Complete Guide to the 7 Ps of The Marketing Mix

Practis Blog
7 Ps of The Marketing Mix

Marketing strategies come and go, but one that stands the test of time and continues expanding is the marketing mix. This framework has been a staple in the marketing industry for decades.

The marketing mix comprises the 7 Ps – Product, Price, Place, Promotion, People, Process, and Physical Evidence. Each element plays a role in creating a strong brand identity, reaching your target audience, and, in a healthcare context, delivering exceptional patient experiences.

Throughout this guide, we’ll explore the 7 Ps in detail and share practical insights and examples for the healthcare industry.

First, a little history of how the marketing mix came about and has expanded from its original 4 Ps to the more comprehensive 7 Ps marketing mix strategy we use today.

From 4 Ps to 7 Ps

The marketing mix dates back to the 1950s when marketing specialist Neil Borden first introduced the term during a speech. However, it was marketing professor E. Jerome McCarthy who refined Borden’s ideas and created the 4 Ps of marketing: price, product, place, and promotion.

 McCarthy proposed that by strategically combining these four elements, businesses could identify their core customers and determine the most effective ways to reach them. He further elaborated on this concept in his 1960 book, “Basic Marketing: A Managerial Approach.”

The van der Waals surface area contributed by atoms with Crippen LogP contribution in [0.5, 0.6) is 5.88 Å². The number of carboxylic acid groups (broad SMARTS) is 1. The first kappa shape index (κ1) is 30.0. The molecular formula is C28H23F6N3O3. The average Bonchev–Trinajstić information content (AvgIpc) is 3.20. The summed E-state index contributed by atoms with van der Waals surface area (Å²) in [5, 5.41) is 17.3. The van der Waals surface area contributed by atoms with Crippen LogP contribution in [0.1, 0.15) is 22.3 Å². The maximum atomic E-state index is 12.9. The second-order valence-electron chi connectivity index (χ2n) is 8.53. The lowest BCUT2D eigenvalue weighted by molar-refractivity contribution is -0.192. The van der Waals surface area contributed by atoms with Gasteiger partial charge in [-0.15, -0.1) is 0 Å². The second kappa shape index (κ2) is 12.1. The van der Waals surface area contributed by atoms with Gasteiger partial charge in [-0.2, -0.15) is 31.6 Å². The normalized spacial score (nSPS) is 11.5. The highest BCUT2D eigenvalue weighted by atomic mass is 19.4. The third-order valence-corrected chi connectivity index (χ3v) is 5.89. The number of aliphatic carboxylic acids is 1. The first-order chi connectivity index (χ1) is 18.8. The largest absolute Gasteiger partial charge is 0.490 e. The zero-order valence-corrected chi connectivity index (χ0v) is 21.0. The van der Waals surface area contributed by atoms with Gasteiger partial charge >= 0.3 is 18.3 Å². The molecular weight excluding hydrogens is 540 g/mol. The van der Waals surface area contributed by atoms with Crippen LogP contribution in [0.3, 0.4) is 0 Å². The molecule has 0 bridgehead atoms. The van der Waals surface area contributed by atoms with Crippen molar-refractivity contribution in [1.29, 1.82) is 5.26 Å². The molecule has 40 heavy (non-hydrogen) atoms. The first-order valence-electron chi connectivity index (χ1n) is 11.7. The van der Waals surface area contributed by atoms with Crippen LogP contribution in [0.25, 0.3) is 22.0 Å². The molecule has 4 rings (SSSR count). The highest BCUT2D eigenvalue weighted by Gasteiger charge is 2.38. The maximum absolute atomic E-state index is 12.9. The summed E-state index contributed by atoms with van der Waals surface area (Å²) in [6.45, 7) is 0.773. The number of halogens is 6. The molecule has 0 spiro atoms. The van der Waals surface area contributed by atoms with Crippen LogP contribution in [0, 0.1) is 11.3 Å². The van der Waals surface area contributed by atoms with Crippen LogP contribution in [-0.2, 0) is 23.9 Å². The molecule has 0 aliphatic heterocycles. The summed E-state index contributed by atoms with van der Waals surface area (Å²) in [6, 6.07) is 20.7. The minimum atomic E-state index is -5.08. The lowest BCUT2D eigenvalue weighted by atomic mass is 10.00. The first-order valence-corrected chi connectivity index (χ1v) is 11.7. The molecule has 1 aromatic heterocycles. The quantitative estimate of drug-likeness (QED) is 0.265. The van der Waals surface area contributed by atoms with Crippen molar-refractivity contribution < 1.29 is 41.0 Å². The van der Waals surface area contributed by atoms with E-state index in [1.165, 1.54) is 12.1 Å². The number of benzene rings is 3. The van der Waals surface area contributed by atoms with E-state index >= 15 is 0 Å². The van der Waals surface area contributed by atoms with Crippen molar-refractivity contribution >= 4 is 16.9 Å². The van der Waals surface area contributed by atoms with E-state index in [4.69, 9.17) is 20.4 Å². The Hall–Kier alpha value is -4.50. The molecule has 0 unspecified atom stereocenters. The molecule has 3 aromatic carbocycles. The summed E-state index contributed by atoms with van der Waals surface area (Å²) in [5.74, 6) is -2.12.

Bernard H. Booms and Mary J. Bitner expanded the marketing mix in 1981 by adding three more Ps: people, physical evidence, and processes.

Though its roots are in traditional marketing, the marketing mix now operates in a predominantly online environment. Applying the 7 Ps to digital marketing has proven to be just as successful as it was for traditional marketing.

By using a digital marketing mix, businesses can now reach and engage their target audience through online channels. This includes social media platforms, search engine optimization (SEO), content marketing, and email marketing campaigns.

The 7 P’s Marketing Mix Elements

The 7 Ps of the marketing mix work together as a comprehensive strategy to help businesses best target, reach, and engage their desired audience. By carefully considering and optimizing each element in the mix, a cohesive and powerful marketing approach can be achieved that drives results.

#1. Product


To be clear, the term ‘product’ can be used interchangeably with ‘service,’ so the various treatments, procedures, and care options you offer will come under this banner. The marketing objectives for a product or service to focus on should include:

Core Service -This is your primary service, such as medical consultations, diagnostic tests, or surgical procedures. It is the main reason patients seek your expertise. It’s important to clearly define your core service for the marketing mix, as it forms the foundation of your healthcare practice and guides the development of your marketing strategies.